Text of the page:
Archive for the ‘Fundraisers’ Category

All your pertinent details.

The Class of 2018 is getting creative.

As Coupeville’s newest seniors kick into gear to raise funds for their graduation party, they have two events planned for July 1.

First up is a rummage sale at the Coupeville Rec Hall from 9 AM-3 PM, then the Wolves will flip around and offer “date night” babysitting services at the same location from 6-9 PM.

CHS seniors will provide games, activities, art projects, movement, and a movie corner for kids.

Children must be potty-trained to participate.

Cost is $10 for one child, $20 for two, with a max family rate of $25.

Registration for the “date night” services will take place during the garage sale.

For those who don’t know, the Rec Hall is at 901 NW Alexander St., within easy walking distance of a ton of restaurants for parents who choose to incorporate that into their free time.

Christopher’s on Whidbey, The Oystercatcher, The Front Street Grill and Toby’s Tavern are all close enough to hit with your shoe from the Rec Hall parking lot (if you were to throw a shoe…).

Or head home and just enjoy the silence.

However you use the “date night” services or the garage sale, your money will go to help the Class of 2018 fund a “safe, sober (and awesome) Senior Trip next spring.

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   Get your car washed Saturday and you can help current Wolves enjoy summer basketball camp (and sand castle building) like Julia Myers did. (Amy King photo)

It’s a win-win.

You can get your car washed and help support the most successful girls basketball program on Whidbey Island in one fell swoop.

The three-time defending Olympic League champion Coupeville Wolves hoops squad will be at Whidbey Island Bank (401 N. Main) twice this month, brushes and hose in hand.

First up is a car wash this Saturday, May 13 from 10 AM – 2 PM, then they come back around Saturday, May 27 at the same locale.

The events are fundraisers to help pay for the girl’s trip to a team camp this summer.

The camp has been an invaluable experience in recent years for the Wolves, giving varsity and JV players a chance to bond and work on their skills while playing four days worth of games, with a little beach time thrown in to keep things lively.

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   Fourth-generation Central Whidbey farmer Georgie Smith with some of her produce.

The drive to get fourth-generation Central Whidbey farmer Georgie Smith and her family back on their feet after the loss of the Smith Barn continues to build.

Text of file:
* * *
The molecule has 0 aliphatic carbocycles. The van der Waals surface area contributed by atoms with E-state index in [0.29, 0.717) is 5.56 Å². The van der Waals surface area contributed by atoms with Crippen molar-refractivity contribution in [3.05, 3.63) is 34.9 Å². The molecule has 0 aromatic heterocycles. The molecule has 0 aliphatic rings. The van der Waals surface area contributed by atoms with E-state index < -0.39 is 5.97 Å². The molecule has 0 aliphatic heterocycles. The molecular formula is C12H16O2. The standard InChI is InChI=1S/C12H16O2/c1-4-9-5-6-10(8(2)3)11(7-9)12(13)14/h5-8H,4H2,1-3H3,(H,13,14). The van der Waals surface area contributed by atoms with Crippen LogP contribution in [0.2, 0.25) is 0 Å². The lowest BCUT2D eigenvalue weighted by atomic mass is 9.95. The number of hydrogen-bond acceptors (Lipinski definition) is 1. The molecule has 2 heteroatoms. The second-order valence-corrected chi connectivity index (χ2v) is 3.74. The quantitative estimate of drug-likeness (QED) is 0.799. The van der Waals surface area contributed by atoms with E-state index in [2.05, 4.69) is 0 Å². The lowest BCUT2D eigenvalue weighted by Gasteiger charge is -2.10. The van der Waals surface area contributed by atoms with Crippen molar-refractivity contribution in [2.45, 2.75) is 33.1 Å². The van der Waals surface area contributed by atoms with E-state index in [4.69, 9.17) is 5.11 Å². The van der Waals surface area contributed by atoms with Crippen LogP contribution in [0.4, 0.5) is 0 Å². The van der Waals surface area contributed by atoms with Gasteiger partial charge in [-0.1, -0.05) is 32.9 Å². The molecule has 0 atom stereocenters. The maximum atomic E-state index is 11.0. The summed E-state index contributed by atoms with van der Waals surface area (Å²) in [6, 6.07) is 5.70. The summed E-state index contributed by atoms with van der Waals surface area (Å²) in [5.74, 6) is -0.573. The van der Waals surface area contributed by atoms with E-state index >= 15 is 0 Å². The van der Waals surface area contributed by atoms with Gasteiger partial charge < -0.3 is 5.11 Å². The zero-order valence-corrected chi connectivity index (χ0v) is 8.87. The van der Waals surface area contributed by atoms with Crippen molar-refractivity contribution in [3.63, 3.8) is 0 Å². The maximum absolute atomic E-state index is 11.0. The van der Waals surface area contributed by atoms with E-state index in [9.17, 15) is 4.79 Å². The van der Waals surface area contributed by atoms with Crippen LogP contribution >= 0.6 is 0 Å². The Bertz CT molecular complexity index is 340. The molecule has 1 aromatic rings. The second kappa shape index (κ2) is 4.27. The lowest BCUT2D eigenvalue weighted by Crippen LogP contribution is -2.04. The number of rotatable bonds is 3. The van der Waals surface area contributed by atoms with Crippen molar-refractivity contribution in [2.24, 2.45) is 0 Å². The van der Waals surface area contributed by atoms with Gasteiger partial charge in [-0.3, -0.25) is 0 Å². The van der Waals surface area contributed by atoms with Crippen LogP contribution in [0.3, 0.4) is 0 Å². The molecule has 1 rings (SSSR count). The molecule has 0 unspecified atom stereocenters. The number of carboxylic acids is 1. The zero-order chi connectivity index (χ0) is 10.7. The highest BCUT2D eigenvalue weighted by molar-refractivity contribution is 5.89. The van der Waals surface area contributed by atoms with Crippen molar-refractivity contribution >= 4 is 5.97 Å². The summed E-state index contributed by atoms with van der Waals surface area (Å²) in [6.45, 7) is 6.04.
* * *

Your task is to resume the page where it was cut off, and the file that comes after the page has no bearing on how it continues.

The 1880s era barn, which was the hub of Willowood Farm, burnt to the ground Monday night. Losses included all of Smith’s seed for the 2017 growing season.

A GoFundMe set up by family friends — https://www.gofundme.com/never-finished-farming-smith-barn — has raised $42,000 and counting, and now you can donate locally, as well.

People’s Bank (behind the Coupeville Country Store) has an account set up under the “Smith Family Benefit Account.”

Donations can be done in person or mailed to:

People’s Bank
107 S Main St., #101
Coupeville, WA 98239

As she faces the road ahead, Georgie wrote the following:

Well, that happened. Today, come the tears.

Thank you to everybody for your kind words.

I am SO thankful that nobody was harmed in the fire. And no pets either (other than we might have lost some irascible “barn chickens” that had insisted on roosting in there, at apparently, their risk!).

And then my husband dislocated his shoulder running out the door when he saw it, and tripped over a flowerbed.

He thought my parent’s house was on fire too, luckily not.

And, once the ER docs got his shoulder back in its socket, he was sent home with a sling and instructions to be careful and should heal it fine. So that is good.

And I’m thankful it didn’t affect my parent’s house, which certainly it could have if the wind had been blowing.

And so thankful for the Whidbey Island Firefighters who have been out there all night, letting the final stuff burn down.

Strange thing, this morning, seeing the field behind where the barn had been from my house. First time I’ve ever seen that.

I haven’t heard any thoughts of what caused it. But to honest, I haven’t been brave enough to go down there and talk to the firefighters either.

I heard that it did burn hot enough to show up on the weather radar, that’s wild. I wonder if they will ever know.

It could have been a number of things but whatever it was, it went fast.

My crew was in there to almost dusk, working on some projects.

Meanwhile, my neighbor was jogging by the farm, must have been just a bit past that as he could see some smoke, figured we were burning some trash.

By the time he got to our driveway, he heard several explosions; probably some flames had reached a tractor and a gas tank. He sprinted for the phone and 911 but it was too late.

What happens now?

I have to honest, I’d like to shout and shake my first and say “we will build again!”

But at this moment, I rightly don’t know. I don’t know if I’ll farm again.

I have to be honest about that right now for those of you so kindly supporting me.

Farming is a BITCH. We suffered greatly in 2015 and I thought about throwing in the towel then, but persevered by the skin of my teeth, had a much better year in 2016 and was posed this year to make some great gains … finally.

Then this.

Ironically, I was just in the process of applying for a Farm Services collateral loan against my equipment – I finally had enough paid off to be of value – to get a low interest credit line for the season and put myself in much better shape financially going forward.

That option is now … gone. Even my delivery van, which I had just paid off, burned up.

I doubt we will get much from insurance. The barn was not insured for much, how to value it? And when we put in our insurance, we focused on the homes not the barn.